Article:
The New Year is a great time to sit down and assess your financial situation, make any necessary adjustments and plan for the future. You’ll not only gain a fresh perspective for 2013, but you’ll also be prepared to tackle the next 12 months (and beyond) on the financial front.
Here’s a checklist that you can use to kick things off and a few tips for getting the most out of this exercise:
1. Take a realistic approach: you don’t have to reach for the stars when planning for the coming year. Instead, take small, deliberate steps to get your finances in order. If you’ll need a new car this year, for example, start socking away $100–$200 per month in anticipation of a down payment, insurance costs and your first few monthly payments.
2. Write down your short-term and long-term financial goals: buying your own home or paying off your student loans are probably long-term goals (3–5 years out), but starting a retirement plan or setting up your own health insurance plan can be done sooner (6–12 months). Come up with a good mix of long- and short-term goals for yourself, and then develop a list of steps that it will take to achieve them (for health insurance, for example, you should shop around first, compare plans, figure out how much you can budget for it and then start filling out the necessary applications).
3. Take the lessons learned in 2012 into 2013, but don’t dwell on them: what went on financially in your life in 2012? Are you happy with the results, or would alternate decisions and/or moves have been more beneficial for you? (Perhaps that oversize apartment in Manhattan for $3,500 a month wasn’t the best idea during your first year on your own, for example.) Assess last year’s decisions and outcomes and then use those “lessons learned” to make smarter money decisions in the year ahead.
4. Start thinking about taxes for 2012: it’s never too soon to start prepping yourself for that April IRS deadline, especially if you experienced life changes (graduated college, moved out on your own, got married, etc.) in the last 12 months. Review your 2011 return, pinpoint areas that have changed (filing status, children/dependents, etc.) and talk to an accountant to ensure that you’re getting the maximum tax benefits while also following all of the IRS’ rules. Read the IRS’ Tax Tips for 2012 here.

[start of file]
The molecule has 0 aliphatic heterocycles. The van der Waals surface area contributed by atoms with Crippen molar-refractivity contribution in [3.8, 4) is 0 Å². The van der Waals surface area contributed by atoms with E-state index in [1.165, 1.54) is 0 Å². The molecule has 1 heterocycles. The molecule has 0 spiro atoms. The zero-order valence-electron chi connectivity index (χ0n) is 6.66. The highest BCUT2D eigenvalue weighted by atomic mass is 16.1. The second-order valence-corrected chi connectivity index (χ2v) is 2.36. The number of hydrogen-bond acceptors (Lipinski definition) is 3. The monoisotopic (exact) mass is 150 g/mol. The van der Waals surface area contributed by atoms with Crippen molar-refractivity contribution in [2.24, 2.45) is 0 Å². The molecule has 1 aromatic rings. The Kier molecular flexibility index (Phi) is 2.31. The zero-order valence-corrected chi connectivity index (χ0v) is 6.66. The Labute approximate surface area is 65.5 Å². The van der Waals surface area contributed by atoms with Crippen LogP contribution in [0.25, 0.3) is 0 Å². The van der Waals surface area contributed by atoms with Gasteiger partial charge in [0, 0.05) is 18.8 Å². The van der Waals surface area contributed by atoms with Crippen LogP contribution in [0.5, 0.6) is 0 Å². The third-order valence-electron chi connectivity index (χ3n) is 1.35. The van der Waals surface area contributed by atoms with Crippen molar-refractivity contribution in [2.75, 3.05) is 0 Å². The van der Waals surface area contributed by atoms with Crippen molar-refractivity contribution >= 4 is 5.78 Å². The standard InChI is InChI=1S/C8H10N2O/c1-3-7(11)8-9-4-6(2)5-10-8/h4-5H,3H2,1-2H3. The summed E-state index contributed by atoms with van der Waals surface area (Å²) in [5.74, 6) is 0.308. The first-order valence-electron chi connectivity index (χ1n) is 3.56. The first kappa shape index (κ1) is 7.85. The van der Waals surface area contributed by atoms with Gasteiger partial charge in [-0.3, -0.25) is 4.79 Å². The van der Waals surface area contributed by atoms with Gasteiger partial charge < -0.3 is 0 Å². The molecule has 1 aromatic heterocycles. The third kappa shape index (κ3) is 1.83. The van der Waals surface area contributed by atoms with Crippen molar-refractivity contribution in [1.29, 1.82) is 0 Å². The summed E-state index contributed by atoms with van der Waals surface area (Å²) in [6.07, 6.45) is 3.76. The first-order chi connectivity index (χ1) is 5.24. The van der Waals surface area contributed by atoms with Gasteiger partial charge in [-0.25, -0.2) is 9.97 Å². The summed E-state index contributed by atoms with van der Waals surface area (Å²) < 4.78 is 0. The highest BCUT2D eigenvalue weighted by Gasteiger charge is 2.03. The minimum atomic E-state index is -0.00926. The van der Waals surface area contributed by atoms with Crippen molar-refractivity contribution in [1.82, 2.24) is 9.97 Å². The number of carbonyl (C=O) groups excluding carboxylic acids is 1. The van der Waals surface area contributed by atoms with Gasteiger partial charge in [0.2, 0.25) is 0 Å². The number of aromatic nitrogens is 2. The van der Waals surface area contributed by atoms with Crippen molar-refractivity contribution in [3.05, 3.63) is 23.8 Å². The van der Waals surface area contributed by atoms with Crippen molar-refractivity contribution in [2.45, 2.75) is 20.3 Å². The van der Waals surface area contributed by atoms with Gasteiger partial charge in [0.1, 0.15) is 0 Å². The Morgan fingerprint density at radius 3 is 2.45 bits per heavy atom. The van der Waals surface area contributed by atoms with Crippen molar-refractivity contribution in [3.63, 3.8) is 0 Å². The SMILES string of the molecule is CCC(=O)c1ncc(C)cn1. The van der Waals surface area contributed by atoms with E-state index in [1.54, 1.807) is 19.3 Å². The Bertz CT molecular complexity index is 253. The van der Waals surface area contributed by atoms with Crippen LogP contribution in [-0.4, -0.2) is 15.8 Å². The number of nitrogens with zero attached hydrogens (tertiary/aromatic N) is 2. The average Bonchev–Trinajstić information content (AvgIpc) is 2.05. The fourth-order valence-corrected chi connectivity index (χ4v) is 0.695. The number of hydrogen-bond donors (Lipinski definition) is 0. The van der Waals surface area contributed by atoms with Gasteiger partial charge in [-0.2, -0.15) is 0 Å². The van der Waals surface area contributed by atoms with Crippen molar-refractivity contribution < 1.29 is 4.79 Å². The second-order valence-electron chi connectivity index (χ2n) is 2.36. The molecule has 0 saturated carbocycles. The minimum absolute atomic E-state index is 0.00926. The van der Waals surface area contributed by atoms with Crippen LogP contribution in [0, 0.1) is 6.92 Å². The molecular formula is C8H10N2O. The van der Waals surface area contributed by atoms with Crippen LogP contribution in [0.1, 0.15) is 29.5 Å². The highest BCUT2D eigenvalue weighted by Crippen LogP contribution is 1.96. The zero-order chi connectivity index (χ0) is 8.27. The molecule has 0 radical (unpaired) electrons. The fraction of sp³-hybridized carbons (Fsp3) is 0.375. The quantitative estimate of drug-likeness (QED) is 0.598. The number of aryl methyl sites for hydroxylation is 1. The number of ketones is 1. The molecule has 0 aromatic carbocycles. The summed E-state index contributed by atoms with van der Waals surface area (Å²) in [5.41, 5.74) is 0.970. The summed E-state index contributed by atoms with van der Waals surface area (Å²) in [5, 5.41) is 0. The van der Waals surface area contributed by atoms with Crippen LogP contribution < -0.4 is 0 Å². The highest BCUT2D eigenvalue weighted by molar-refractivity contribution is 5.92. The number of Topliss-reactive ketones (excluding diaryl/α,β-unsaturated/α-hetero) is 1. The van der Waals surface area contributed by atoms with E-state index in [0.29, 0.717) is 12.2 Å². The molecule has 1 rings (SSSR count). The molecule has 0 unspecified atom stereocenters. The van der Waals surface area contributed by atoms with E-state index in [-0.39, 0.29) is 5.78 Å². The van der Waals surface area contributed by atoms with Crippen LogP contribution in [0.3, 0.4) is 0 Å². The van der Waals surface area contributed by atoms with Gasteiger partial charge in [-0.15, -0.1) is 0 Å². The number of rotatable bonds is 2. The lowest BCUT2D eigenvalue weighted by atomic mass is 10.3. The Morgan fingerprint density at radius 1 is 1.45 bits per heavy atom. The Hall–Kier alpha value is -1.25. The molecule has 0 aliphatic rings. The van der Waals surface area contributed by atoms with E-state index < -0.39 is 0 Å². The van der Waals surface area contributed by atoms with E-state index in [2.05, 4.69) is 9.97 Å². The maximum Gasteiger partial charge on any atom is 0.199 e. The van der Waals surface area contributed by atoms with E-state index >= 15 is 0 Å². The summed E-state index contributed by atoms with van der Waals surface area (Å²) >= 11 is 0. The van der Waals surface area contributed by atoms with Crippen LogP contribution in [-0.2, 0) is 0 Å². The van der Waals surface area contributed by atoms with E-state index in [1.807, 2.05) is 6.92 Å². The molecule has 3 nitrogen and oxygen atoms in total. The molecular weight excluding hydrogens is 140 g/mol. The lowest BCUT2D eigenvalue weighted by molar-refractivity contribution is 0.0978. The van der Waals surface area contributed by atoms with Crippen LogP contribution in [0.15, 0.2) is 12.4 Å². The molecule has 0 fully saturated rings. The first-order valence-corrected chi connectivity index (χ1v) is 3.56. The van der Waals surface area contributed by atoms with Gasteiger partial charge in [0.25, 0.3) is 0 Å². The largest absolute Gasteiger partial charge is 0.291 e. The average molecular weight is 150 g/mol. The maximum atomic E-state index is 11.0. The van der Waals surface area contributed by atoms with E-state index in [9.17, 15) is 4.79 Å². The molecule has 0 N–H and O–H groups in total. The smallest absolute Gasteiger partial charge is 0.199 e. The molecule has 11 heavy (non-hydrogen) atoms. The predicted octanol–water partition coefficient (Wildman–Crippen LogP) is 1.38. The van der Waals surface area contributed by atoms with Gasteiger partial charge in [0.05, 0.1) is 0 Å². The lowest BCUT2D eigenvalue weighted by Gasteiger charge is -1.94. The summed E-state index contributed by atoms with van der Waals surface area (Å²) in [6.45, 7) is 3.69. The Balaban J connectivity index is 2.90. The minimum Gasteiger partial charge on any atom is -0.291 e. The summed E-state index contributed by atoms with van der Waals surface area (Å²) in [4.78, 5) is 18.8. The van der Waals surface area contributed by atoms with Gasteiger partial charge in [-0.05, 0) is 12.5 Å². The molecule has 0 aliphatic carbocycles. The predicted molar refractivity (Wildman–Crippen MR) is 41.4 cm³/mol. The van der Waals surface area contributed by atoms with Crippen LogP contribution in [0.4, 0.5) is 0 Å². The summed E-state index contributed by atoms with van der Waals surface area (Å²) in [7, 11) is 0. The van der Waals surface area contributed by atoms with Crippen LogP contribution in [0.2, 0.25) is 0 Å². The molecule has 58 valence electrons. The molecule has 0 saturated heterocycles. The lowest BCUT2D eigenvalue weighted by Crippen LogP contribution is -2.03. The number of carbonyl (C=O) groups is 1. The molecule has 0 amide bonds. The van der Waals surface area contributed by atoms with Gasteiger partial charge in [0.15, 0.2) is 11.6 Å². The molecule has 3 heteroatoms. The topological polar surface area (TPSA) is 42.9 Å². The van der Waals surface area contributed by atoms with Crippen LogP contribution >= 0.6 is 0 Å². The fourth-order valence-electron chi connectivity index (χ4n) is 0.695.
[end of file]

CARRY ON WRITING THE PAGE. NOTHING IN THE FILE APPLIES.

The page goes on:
5. Make 2013 the year you get a handle on both spending and debt: the last few years have been particularly tough on the economic front for American families and individuals. You can avoid these pains in 2013 by developing a budget or spending plan, and by doing what you can to avoid racking up higher debt levels (by rubber-banding those credit cards into a stack and hiding them in a drawer this year, for example). The latter will also help you improve your credit score and help you prepare for future life-changing financial events. Get a free copy of your credit report every year here.
This article has been prepared for informational purposes only. The accuracy and completeness of this information is not guaranteed and is subject to change. Since each individual’s financial situation is unique, you need to review your financial objectives to determine which approaches might work best for you.
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